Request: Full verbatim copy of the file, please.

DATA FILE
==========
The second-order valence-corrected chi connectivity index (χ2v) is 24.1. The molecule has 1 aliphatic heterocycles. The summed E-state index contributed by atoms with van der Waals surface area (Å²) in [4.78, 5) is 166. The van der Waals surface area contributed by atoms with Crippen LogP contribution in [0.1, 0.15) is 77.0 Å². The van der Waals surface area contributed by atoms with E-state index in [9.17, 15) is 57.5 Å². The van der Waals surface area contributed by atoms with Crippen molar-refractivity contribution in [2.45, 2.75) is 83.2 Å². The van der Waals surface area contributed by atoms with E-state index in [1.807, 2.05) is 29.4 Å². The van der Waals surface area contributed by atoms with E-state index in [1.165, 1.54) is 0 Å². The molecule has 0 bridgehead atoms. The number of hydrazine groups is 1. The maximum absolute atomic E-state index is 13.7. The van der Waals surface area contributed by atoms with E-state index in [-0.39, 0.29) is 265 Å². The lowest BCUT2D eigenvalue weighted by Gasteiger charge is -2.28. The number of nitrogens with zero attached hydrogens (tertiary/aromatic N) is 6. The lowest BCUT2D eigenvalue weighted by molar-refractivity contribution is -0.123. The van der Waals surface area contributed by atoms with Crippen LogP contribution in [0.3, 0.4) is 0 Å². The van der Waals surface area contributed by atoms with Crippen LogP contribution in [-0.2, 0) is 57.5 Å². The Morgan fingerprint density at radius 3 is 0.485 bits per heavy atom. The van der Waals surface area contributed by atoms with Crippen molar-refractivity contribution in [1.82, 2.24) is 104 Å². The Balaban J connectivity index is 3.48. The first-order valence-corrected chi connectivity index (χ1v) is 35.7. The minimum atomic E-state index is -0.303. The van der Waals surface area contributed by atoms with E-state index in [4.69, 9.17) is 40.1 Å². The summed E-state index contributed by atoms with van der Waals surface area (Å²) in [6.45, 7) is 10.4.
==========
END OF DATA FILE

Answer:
The second-order valence-corrected chi connectivity index (χ2v) is 24.1. The molecule has 1 aliphatic heterocycles. The summed E-state index contributed by atoms with van der Waals surface area (Å²) in [4.78, 5) is 166. The van der Waals surface area contributed by atoms with Crippen LogP contribution in [0.1, 0.15) is 77.0 Å². The van der Waals surface area contributed by atoms with E-state index in [9.17, 15) is 57.5 Å². The van der Waals surface area contributed by atoms with Crippen molar-refractivity contribution in [2.45, 2.75) is 83.2 Å². The van der Waals surface area contributed by atoms with E-state index in [1.807, 2.05) is 29.4 Å². The van der Waals surface area contributed by atoms with E-state index in [1.165, 1.54) is 0 Å². The molecule has 0 bridgehead atoms. The number of hydrazine groups is 1. The maximum absolute atomic E-state index is 13.7. The van der Waals surface area contributed by atoms with E-state index in [-0.39, 0.29) is 265 Å². The lowest BCUT2D eigenvalue weighted by Gasteiger charge is -2.28. The number of nitrogens with zero attached hydrogens (tertiary/aromatic N) is 6. The lowest BCUT2D eigenvalue weighted by molar-refractivity contribution is -0.123. The van der Waals surface area contributed by atoms with Crippen LogP contribution in [0.3, 0.4) is 0 Å². The van der Waals surface area contributed by atoms with Crippen LogP contribution in [-0.2, 0) is 57.5 Å². The Morgan fingerprint density at radius 3 is 0.485 bits per heavy atom. The van der Waals surface area contributed by atoms with Crippen molar-refractivity contribution in [1.82, 2.24) is 104 Å². The Balaban J connectivity index is 3.48. The first-order valence-corrected chi connectivity index (χ1v) is 35.7. The minimum atomic E-state index is -0.303. The van der Waals surface area contributed by atoms with E-state index in [4.69, 9.17) is 40.1 Å². The summed E-state index contributed by atoms with van der Waals surface area (Å²) in [6.45, 7) is 10.4.